Eager to hear the industry’s response, Mike stopped by the Virtual Goods Summit in San Francisco and challenged Offerpal CEO Anu Shukla (whose company provides a platform for feeding these offers to game developers) to justify her business. He didn’t mince his words, calling Offerpal ‘the bad guys’. Shukla responded in kind, calling the allegations ‘shit, doubleshit and bullshit’. The crowd – mainly social game developers – applauded wildly in support of Shukla. That’ll teach Arrington to call people names! Except for one small detail: he’s right.
Responding to Arrinton’s post on the issue, Hot Or Not’s James Hong and Plenty Of Fish’s Markus Frind explained how they had both tried making money through lead-gen offers before realising that- in Hong’s words – “In a nutshell, the offers that monetize the best are the ones that scam/trick users.” Even ex-scammers have come out of the woodwork, with Dennis Yu from advertising agency Blitz Local admitting that he made a fortune from scamming Facebook users on behalf of social gaming clients. Of course, there’s something in Yu’s Damascene conversion that reminds me of the Onion’s ‘Ex-Pedophile Shares Tips On How To Make Your Kids Less Attractive‘, especially as his contrition doesn’t stretch to actually giving back any of the money he made from scams. But, between his testimony and last night’s admission by Zynga’s Andrew Trader that 1/3 of their revenue comes from lead-gen, Shukla’s sweary defence of Offerpal and their ilk is starting to sound a lot like.. well… whatever amount of shit comes after doubleshit and bullshit.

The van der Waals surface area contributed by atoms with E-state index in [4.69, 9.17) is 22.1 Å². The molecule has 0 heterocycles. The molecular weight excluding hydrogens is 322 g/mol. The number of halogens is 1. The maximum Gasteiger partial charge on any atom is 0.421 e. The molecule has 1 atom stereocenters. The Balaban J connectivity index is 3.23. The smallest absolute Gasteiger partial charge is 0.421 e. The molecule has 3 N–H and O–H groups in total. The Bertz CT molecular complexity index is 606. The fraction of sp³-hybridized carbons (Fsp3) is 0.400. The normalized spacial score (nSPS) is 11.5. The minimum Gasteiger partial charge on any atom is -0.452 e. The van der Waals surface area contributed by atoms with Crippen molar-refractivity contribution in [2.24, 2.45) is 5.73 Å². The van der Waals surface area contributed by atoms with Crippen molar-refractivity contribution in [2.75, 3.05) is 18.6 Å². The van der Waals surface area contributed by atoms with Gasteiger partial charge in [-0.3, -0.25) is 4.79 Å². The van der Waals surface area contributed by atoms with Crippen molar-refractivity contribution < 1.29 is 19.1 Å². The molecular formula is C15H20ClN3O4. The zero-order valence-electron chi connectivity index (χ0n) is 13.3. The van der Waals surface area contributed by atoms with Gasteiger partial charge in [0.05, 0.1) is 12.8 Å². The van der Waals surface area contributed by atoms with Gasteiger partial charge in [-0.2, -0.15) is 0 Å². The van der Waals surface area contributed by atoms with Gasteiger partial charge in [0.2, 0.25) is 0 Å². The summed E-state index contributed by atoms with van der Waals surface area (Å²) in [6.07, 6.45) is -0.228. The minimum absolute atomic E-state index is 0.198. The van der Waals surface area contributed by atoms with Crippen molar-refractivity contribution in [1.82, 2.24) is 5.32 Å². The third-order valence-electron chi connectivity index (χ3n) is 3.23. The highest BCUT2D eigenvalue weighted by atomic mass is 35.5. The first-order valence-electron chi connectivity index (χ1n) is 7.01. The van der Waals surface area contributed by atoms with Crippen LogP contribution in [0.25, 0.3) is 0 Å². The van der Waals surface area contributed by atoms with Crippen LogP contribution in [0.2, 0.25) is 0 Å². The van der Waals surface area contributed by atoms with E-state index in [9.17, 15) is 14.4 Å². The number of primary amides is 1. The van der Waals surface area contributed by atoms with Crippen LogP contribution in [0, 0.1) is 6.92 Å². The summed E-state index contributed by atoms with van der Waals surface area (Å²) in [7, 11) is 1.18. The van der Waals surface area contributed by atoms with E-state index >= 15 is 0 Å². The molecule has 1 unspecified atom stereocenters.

Pun-packed headline of the week: Tonight, You Too Can Watch U2 On YouTube